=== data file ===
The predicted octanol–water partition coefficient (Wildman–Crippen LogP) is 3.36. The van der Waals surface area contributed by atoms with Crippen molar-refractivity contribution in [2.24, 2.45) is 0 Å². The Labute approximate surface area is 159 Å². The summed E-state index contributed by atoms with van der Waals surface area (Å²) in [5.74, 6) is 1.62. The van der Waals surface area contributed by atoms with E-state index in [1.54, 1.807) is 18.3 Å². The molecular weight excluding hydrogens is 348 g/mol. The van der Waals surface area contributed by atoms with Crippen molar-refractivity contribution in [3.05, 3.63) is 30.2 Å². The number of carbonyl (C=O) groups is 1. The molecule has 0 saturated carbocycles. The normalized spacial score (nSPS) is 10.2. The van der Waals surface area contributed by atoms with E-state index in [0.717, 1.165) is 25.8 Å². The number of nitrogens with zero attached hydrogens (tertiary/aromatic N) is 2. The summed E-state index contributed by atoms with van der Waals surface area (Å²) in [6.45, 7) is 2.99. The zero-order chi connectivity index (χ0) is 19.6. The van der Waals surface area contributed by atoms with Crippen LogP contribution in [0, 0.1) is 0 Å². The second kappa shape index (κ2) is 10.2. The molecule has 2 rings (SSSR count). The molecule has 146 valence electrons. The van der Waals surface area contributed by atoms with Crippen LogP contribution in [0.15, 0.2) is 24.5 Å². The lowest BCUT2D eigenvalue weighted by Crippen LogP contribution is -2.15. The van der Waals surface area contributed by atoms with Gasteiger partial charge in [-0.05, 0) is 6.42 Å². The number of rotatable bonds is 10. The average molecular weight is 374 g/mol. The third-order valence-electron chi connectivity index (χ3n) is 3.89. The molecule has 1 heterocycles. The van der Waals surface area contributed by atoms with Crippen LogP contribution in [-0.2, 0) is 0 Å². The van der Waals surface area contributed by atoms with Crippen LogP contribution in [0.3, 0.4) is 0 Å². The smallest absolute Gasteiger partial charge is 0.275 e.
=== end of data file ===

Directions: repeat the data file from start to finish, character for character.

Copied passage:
The predicted octanol–water partition coefficient (Wildman–Crippen LogP) is 3.36. The van der Waals surface area contributed by atoms with Crippen molar-refractivity contribution in [2.24, 2.45) is 0 Å². The Labute approximate surface area is 159 Å². The summed E-state index contributed by atoms with van der Waals surface area (Å²) in [5.74, 6) is 1.62. The van der Waals surface area contributed by atoms with E-state index in [1.54, 1.807) is 18.3 Å². The molecular weight excluding hydrogens is 348 g/mol. The van der Waals surface area contributed by atoms with Crippen molar-refractivity contribution in [3.05, 3.63) is 30.2 Å². The number of carbonyl (C=O) groups is 1. The molecule has 0 saturated carbocycles. The normalized spacial score (nSPS) is 10.2. The van der Waals surface area contributed by atoms with E-state index in [0.717, 1.165) is 25.8 Å². The number of nitrogens with zero attached hydrogens (tertiary/aromatic N) is 2. The summed E-state index contributed by atoms with van der Waals surface area (Å²) in [6.45, 7) is 2.99. The zero-order chi connectivity index (χ0) is 19.6. The van der Waals surface area contributed by atoms with Crippen LogP contribution in [0, 0.1) is 0 Å². The second kappa shape index (κ2) is 10.2. The molecule has 2 rings (SSSR count). The molecule has 146 valence electrons. The van der Waals surface area contributed by atoms with Crippen LogP contribution in [0.15, 0.2) is 24.5 Å². The lowest BCUT2D eigenvalue weighted by Crippen LogP contribution is -2.15. The van der Waals surface area contributed by atoms with Gasteiger partial charge in [-0.05, 0) is 6.42 Å². The number of rotatable bonds is 10. The average molecular weight is 374 g/mol. The third-order valence-electron chi connectivity index (χ3n) is 3.89. The molecule has 1 heterocycles. The van der Waals surface area contributed by atoms with Crippen LogP contribution in [-0.2, 0) is 0 Å². The van der Waals surface area contributed by atoms with Crippen LogP contribution in [0.3, 0.4) is 0 Å². The smallest absolute Gasteiger partial charge is 0.275 e.